Andrew Sohn came to the podium next. “It is my pleasure to welcome our Rotaract clubs. I’d like to recognize our fabulous leader, Joanne Pierson! [Big ovation] Andrew then introduced the Rotaractors present: Samuel, Caitlin, Chrissy, Britney, Ophelia, Abby, Michael, Savanna, and Peter. Each came up and said a few words about their career goals as well as the influence of Rotaract on their lives. It was all very impressive. Andrew continued: “Rotaract president, Sam Osminkowski, will speak about the domestic and international service trips.”
Sam narrated a photo and video presentation titled, “50 Years of Rotaract.” Before asking various team members to highlight the trips, Sam urged Rotarians to ‘rent a Rotaractor’ for house and yard work. Peter described the domestic trip to New Orleans: “Nine of us went there to perform wetland conservation,” he began. He then shared a truly disturbing fact — “Louisiana loses a tremendous amount of land to the sea every year. We worked primarily in the lower Ninth Ward, which was [devastated] by Katrina.” Partnering with local Common Ground Wetland Restoration, the Rotaractors planted buttonbush, cypress, green ash, and California bulrush. “For fun we took a ghost tour,” Peter noted as well as describing going to cafes.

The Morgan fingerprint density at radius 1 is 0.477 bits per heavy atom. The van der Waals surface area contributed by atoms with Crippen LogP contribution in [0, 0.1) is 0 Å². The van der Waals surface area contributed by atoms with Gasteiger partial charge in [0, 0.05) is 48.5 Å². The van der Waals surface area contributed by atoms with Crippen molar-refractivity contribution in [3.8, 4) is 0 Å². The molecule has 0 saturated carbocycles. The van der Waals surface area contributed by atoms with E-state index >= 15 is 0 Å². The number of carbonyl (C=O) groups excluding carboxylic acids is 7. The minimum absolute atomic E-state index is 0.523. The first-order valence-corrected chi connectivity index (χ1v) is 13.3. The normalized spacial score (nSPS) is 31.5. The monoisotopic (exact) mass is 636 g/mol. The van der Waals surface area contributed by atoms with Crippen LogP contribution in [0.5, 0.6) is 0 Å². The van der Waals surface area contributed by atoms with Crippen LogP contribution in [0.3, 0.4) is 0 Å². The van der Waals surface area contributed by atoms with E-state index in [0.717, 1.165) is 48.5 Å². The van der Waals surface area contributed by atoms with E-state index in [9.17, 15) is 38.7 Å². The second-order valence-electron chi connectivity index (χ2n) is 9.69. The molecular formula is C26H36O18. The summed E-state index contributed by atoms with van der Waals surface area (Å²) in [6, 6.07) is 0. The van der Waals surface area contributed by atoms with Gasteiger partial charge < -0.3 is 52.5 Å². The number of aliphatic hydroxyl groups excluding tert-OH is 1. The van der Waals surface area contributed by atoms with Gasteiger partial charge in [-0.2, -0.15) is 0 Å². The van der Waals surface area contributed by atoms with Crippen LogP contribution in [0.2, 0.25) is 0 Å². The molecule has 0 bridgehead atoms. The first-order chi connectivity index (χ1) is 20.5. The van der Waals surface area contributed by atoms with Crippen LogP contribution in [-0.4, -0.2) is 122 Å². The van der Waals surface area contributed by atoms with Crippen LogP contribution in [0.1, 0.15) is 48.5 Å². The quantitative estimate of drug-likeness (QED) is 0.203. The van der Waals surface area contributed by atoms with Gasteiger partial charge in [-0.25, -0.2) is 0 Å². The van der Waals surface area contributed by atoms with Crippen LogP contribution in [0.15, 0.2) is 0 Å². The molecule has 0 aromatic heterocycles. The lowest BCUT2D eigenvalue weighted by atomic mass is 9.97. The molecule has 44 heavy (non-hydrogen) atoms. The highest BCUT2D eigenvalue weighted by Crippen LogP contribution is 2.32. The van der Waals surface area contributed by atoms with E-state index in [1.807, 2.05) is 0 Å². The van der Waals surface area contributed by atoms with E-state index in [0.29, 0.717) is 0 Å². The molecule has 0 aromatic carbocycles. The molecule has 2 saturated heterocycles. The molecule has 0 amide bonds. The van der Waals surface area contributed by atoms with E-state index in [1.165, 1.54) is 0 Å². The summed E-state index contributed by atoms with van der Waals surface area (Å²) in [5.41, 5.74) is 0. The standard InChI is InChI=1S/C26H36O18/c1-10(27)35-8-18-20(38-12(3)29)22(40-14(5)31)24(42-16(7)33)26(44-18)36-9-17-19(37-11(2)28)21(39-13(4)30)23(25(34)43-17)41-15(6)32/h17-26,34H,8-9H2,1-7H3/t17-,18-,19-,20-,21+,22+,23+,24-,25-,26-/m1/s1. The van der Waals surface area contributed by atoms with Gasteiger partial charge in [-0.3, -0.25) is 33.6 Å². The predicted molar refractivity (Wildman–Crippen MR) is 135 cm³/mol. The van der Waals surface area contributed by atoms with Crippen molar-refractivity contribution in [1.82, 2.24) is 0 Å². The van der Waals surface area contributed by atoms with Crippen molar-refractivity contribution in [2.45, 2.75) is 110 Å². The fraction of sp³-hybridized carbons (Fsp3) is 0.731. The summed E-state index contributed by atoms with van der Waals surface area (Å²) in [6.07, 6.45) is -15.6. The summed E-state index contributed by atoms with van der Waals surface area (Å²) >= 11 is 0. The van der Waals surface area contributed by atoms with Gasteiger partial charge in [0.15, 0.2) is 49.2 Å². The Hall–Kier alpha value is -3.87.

Abby, who will be Rotaract president next year, introduced highlights of the international trip: “Fifteen of us went to El Porvenir, Honduras, where we worked on a playground to restore it.” Fellow student Michael added, “It was pretty broken down…We worked with contactors, tore down [rotten] structures and replaced the wood.” Later, resting with his team near the playground, Michael received the unasked-for reward – “We got to see the school children using it, a safe play environment. We were happy to see them enjoying it.” Abby then described the building of a bano – a combination shower-bathroom facility. “The people were so thankful to have a [working] bano. We also built an outdoor space at an elementary school.” A shaded open air extension to the school building, the space delighted the young students, though it required “laying a cement slab, erecting walls, and roofing the open space,” Abby noted. In addition, the Rotaractors landscaped the area around the structure, planting bushes and installing a walkway, in part to prevent flooding during rainy season.
In conclusion, the assembly were shown an outstanding video of the Rotaractors working and enjoying time off at a beach and a waterfall-fed pond. It’s safe to say that everyone in the audience envied the fruits of their dedication. The end of the video said it all – “Thank you, Rotary!”
There will be a Rotaract pot-luck dinner April 14. As Sam asserted, “All Rotarians are welcome!”